A recent study conducted by the National Institute for Occupational Safety and Health (NIOSH), found that healthcare workers continue to be exposed to hazardous surgical smoke even with the existence of evidence-based practices and recommended controls available to protect them.
The study was presented on November 3, 2015 at the American Public Health Association’s annual meeting in Chicago.
“OSHA estimates that one-half million healthcare workers are exposed to surgical smoke each year,” said Andrea Steege, PhD, NIOSH epedimiologist and study author.
“We found that while guidelines have been available to protect these workers for over 20 years, they are not widely followed. It is important for employers and workers to understand the risks and take steps to put recommended controls into practice.”
More than 4,500 respondents who indicated exposure to surgical smoke, either during electrosurgery or laser surgery were directed to a hazard module that inquired about their practices related to control of surgical smoke. Results indicated that only half of the respondents that local exhaust ventilation (LEV) , which is a widely used control was always used during laser surgery and only 15 percent LEV was always used during electrosurgery.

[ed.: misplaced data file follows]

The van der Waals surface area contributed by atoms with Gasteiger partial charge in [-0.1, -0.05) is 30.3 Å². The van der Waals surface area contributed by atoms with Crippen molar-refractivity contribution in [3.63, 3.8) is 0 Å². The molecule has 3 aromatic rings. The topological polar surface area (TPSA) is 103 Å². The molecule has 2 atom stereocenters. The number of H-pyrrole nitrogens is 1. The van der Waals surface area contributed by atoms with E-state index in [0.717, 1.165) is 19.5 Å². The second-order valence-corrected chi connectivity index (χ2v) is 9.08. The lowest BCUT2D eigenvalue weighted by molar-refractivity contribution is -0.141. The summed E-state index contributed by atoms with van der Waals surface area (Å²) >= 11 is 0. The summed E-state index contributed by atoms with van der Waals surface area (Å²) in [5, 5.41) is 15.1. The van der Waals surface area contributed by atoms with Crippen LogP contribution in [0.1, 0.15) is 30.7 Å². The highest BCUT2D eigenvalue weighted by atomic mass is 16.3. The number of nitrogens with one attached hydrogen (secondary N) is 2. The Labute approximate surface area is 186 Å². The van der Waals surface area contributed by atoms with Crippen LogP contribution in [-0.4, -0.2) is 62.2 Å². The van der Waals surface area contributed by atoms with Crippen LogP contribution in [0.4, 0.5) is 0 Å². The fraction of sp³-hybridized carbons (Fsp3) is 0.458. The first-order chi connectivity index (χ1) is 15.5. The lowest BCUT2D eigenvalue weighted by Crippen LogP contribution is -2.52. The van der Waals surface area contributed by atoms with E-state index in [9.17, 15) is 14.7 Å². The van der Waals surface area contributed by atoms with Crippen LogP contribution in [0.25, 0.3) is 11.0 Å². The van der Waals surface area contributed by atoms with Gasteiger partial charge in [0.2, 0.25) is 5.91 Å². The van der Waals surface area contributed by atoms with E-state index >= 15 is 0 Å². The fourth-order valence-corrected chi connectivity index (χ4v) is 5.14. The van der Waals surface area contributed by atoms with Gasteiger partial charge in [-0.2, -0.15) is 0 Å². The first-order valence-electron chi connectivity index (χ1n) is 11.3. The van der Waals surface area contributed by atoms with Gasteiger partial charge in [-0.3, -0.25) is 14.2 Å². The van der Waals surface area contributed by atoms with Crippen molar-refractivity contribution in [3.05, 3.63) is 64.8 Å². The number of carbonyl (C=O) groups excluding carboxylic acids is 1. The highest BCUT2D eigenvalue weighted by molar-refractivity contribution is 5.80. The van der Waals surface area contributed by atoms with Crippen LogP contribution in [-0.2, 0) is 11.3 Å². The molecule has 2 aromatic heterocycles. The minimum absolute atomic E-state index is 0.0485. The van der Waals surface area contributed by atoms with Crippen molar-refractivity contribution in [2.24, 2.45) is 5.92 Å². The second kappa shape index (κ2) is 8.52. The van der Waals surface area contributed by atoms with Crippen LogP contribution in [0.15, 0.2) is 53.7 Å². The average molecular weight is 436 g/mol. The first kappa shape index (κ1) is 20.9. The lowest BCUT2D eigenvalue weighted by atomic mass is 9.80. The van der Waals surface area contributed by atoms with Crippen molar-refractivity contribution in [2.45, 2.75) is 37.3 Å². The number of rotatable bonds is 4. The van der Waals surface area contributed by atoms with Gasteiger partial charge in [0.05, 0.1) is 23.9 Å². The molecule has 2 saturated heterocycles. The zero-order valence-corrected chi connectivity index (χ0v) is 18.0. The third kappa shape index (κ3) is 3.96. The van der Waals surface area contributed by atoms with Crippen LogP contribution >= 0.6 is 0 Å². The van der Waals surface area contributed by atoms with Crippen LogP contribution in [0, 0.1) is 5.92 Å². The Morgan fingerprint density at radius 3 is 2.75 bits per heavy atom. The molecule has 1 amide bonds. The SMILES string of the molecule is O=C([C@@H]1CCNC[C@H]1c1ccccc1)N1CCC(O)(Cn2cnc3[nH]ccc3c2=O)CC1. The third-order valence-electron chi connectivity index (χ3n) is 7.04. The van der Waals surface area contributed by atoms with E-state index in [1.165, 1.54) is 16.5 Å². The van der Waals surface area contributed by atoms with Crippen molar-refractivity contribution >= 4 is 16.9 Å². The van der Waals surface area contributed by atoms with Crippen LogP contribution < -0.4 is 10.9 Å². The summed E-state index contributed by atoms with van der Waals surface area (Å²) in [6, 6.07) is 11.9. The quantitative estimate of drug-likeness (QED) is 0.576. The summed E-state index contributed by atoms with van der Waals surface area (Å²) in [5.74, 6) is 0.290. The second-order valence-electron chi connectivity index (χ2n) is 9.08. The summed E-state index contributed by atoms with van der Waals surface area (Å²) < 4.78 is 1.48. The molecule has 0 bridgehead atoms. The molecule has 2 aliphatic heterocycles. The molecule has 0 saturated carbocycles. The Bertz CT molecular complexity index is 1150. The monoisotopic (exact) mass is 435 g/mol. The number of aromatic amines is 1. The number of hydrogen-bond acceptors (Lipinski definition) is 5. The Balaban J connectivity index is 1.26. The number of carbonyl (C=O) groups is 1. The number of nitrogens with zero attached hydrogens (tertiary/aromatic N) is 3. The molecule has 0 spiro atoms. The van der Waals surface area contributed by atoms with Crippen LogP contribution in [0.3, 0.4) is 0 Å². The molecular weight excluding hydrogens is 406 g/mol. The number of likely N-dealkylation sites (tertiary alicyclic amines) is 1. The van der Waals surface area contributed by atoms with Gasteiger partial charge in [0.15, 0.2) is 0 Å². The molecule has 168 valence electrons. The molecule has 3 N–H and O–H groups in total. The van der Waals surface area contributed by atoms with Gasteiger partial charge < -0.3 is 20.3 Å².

The findings also indicate that control of surgical smoke in workplaces may not be a priority. Almost half of the respondents said they have never received training on the hazards of surgical smoke and one-third said that LEV use was not part of their work protocol.
Various researches have proven that exposure to surgical smoke can have acute and chronic health implications, including eye, nose and throat irritation, emphysema, asthma and chronic bronchitis.
NIOSH recommends general room ventilation in addition to LEV to minimize worker’s exposure to surgical smoke.
Results of the study were derived from the 2011 Health and Safety Practices Survey of Healthcare Workers, which is the largest federally-sponsored survey of healthcare workers in the United States. It addresses safety and health practices relative to use of hazardous chemicals.
The results from this study will help NIOSH, partners, employers and healthcare workers achieve a better understanding of current health and safety practices relative work working with hazardous chemicals, identify gaps in current knowledge about those practices and, in collaboration with partners, and design further research for addressing those gaps.